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Statistics Glossary

from Prophet

> alternative hypothesis:
The null hypothesis for a statistical test is the assumption that the test uses for calculating the probability of observing a result at least as extreme as the one that occurs in the data at hand. An alternative hypothesis is one that specifies that the null hypothesis is not true.

For the one-sample t test , the null hypothesis is that the population mean equals a specific value. For a two-sided test, the alternative hypothesis is that the mean does not equal that value. It is also possible to have a one-sided test with the alternative hypothesis that the mean is greater than the specified value, if it is theoretically impossible for the mean to be less than the specified value. One could alternatively perform one-sided test with the alternative hypothesis that the mean is less than the specified value, if it were theoretically impossible for the mean to be greater than the specified value.

One-sided tests usually have more power than two-sided tests, but they require more stringent assumptions. They should only be used when those assumptions (such as the mean always being at least as large as they specified value for the one-sample t test) apply.

> between effects:
In a repeated measures ANOVA, there will be at least one factor that is measured at each level for every subject. This is a within (repeated measures) factor. For example, in an experiment in which each subject performs the same task twice, trial (or trial number) is a within factor. There may also be one or more factors that are measured at only one level for each subject, such as gender. This type of factor is a between or grouping factor.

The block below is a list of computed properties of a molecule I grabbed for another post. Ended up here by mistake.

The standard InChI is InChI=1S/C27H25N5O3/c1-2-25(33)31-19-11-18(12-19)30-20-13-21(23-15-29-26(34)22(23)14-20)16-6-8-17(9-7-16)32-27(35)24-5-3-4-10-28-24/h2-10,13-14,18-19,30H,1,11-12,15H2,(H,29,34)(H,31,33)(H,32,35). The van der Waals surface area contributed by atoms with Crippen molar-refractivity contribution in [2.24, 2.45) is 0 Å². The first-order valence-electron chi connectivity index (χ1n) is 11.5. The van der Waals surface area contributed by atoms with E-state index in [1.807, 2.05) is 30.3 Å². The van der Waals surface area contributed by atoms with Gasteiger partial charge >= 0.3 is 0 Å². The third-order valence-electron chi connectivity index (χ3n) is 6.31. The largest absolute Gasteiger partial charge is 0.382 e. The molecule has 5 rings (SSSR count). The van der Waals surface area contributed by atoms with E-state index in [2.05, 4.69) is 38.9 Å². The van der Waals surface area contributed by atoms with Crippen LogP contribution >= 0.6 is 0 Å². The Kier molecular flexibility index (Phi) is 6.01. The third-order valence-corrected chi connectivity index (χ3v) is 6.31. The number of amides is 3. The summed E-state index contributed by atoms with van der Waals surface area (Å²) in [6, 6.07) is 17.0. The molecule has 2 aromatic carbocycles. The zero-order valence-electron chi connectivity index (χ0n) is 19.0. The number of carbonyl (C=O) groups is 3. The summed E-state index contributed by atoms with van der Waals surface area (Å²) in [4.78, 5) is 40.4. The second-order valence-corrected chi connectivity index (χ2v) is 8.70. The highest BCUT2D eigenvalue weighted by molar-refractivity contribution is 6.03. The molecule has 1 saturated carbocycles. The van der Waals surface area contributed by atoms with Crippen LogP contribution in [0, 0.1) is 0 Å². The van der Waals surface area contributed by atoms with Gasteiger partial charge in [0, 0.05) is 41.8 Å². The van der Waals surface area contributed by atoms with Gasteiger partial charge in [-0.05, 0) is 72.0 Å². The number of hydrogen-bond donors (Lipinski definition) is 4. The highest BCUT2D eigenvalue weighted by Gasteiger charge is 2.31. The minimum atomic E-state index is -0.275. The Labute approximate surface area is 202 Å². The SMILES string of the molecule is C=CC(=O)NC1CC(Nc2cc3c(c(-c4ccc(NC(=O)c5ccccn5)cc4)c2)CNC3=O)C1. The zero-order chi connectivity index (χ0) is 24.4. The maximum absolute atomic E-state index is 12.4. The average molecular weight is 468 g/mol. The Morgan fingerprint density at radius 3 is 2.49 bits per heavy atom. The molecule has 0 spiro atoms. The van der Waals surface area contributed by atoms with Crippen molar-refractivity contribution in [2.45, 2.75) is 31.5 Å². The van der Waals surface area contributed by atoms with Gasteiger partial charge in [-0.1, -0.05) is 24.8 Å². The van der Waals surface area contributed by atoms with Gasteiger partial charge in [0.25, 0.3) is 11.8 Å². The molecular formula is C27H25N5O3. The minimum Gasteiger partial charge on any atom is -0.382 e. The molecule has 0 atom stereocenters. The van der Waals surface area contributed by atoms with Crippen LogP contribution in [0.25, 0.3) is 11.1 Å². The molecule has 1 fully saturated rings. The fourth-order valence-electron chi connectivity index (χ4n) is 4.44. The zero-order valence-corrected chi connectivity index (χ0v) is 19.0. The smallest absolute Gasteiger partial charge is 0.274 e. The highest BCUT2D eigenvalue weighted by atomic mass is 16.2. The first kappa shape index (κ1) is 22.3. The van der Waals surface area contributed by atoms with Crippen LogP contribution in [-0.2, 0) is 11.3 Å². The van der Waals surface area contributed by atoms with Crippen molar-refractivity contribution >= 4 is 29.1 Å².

> bias:
An estimator for a parameter is unbiased if its expected value is the true value of the parameter. Otherwise, the estimator is biased .

> binary variable:
A binary random variable is a discrete random variable that has only two possible values, such as whether a subject dies (event) or lives (non-event). Such events are often described as success vs failure.

> boxplot:

A boxplot is a graph summarizing the distribution of a set of data values. The upper and lower ends of of the center box indicate the 75th and 25th percentiles of the data, the center box indicates the median, and the center + indicates the mean. Suspected outliers appear in a boxplot as individual points o or x outside the box. The o outlier values are known as outside values, and the x outlier values as far outside values.

If the difference (distance) between the 75th and 25th percentiles of the data is H , then the outside values are those values that are more than 1.5H but no more than 3H above the upper quartile, and those values that are more than 1.5H but no more than 3H below the lower quartile. The far outside values are values that are at least 3H above the upper quartile or 3H below the lower quartile.

Examples of these plots illustrate various situations.

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